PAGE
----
EDSEL DOPE: 'We Found A Very Unique Way To Allow STATIC-X To Continue To Live' As A Legacy Act

October 18, 2022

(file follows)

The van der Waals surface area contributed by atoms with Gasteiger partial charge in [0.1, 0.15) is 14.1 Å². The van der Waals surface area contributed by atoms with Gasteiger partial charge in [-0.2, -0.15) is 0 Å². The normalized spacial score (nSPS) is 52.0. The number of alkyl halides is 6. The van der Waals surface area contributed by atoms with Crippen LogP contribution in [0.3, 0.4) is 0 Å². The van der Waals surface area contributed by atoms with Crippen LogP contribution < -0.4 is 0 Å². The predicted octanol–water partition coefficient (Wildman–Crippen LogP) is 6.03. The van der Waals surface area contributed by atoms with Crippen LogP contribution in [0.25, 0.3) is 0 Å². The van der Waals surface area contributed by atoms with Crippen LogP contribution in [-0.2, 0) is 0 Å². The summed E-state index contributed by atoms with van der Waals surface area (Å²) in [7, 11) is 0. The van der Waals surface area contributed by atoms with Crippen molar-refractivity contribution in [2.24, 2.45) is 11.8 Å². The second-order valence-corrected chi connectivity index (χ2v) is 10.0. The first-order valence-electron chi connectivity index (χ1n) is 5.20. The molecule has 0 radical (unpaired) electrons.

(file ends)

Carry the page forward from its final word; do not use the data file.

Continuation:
DOPE leader Edsel Dope, who is widely believed to be Xer0, the masked frontman of STATIC-X, spoke to the "Battleline Podcast" about what it has been like to have spent much of the last three years performing and touring alongside bassist Tony Campos, drummer Ken Jay and guitarist Koichi Fukuda. He said (as transcribed by BLABBERMOUTH.NET): "When Wayne [Static, STATIC-X frontman] passed away, let's just say that he wasn't on top. Let's just say that when me and him were playing those little club shows, he was struggling. And the fans knew it. And that's why he was playing to small crowds; people, in a lot of ways, had sort of checked out. But after us bringing STATIC-X back and doing that 20-year-anniversary memorial to Wayne Static and making [2020's] 'Project Regeneration' and releasing that album to people, I believe that he's on the minds and in the hearts of the fans more than he's ever been, and he's a legend in a different way. He went out not in the best, but we brought him back and we propped him up and made people remember him for the best of him, which was the work that he did in that nine years of STATIC-X. And then what he left behind for us to then help finish and to go out across the world and celebrate with his spirit and the fans and his family and the original 'Wisconsin Death Trip' band, it's pretty remarkable to think, like, if you were Wayne looking down and going, like, 'Dude, you mean to tell me that I died and three years later, my original band got back together, went on tour, didn't try to replace me with some new singer, didn't try to move on from me, but instead found a way to represent me and keep me involved in it and make the fans celebrate my legacy and remember Wayne Static.' While remembering STATIC-X, of course, because no one person was bigger than STATIC-X; it was an amazing recipe that four guys made, but we all recognize that Wayne was the engine of it. But if he was looking down at that, dude, you couldn't do anything except for be absolutely blown away and honored by the amount of love and admiration and the amount of work that myself and the band and his family put into orchestrating all that. And if you saw those shows, or even if you just find them online, the amount of production and time and money that was invested… Anybody saying, 'Oh, look at these guys with their cash grab,' it's, like, 'Bro, you wanna see the fucking bill from production and from touring?' This was not a bunch of guys going, 'Oh, we found our way to get to the top financially.' No. This was a way for us to go out and do something really fucking cool creatively, artistically that came from all the right places in our hearts. And I, as a huge STATIC-X fan, am grateful that it took place because I miss the band and I know the fans miss the band. And now STATIC-X is on tour with ROB fucking ZOMBIE and MUDVAYNE playing to 20 thousand people a night — right where they would be if Wayne was still here. And that's all you need to say. The music was bigger than everything else; the connection that the band had was bigger than anything else. And I think we found a very unique way to allow STATIC-X to continue to live while not making an attempt to move it into the future and exist on the future without Wayne. It's more about that it's a legacy act, and it always will be. And it's just a very creative way to allow the band to continue to be part of those big, cool experiences."